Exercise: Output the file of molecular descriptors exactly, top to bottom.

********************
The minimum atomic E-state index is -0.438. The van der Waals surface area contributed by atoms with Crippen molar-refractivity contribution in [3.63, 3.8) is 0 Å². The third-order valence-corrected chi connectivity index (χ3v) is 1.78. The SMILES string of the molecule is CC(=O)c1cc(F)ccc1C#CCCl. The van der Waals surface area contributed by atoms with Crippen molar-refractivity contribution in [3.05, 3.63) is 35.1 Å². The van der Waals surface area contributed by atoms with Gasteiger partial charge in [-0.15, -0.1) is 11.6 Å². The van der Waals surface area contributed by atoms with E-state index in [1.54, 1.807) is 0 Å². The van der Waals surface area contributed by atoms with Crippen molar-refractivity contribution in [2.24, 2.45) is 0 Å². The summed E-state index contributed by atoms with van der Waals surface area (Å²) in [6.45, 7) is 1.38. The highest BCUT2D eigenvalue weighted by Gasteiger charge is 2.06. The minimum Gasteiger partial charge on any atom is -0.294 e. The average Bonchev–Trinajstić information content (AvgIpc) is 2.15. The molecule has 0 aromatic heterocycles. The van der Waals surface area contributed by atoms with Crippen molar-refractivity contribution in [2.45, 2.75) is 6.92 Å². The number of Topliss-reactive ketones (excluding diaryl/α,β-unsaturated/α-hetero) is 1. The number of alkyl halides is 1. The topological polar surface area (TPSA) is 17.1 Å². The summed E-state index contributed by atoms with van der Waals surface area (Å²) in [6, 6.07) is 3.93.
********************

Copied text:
The minimum atomic E-state index is -0.438. The van der Waals surface area contributed by atoms with Crippen molar-refractivity contribution in [3.63, 3.8) is 0 Å². The third-order valence-corrected chi connectivity index (χ3v) is 1.78. The SMILES string of the molecule is CC(=O)c1cc(F)ccc1C#CCCl. The van der Waals surface area contributed by atoms with Crippen molar-refractivity contribution in [3.05, 3.63) is 35.1 Å². The van der Waals surface area contributed by atoms with Gasteiger partial charge in [-0.15, -0.1) is 11.6 Å². The van der Waals surface area contributed by atoms with E-state index in [1.54, 1.807) is 0 Å². The van der Waals surface area contributed by atoms with Crippen molar-refractivity contribution in [2.24, 2.45) is 0 Å². The summed E-state index contributed by atoms with van der Waals surface area (Å²) in [6.45, 7) is 1.38. The highest BCUT2D eigenvalue weighted by Gasteiger charge is 2.06. The minimum Gasteiger partial charge on any atom is -0.294 e. The average Bonchev–Trinajstić information content (AvgIpc) is 2.15. The molecule has 0 aromatic heterocycles. The van der Waals surface area contributed by atoms with Crippen molar-refractivity contribution in [2.45, 2.75) is 6.92 Å². The number of Topliss-reactive ketones (excluding diaryl/α,β-unsaturated/α-hetero) is 1. The number of alkyl halides is 1. The topological polar surface area (TPSA) is 17.1 Å². The summed E-state index contributed by atoms with van der Waals surface area (Å²) in [6, 6.07) is 3.93.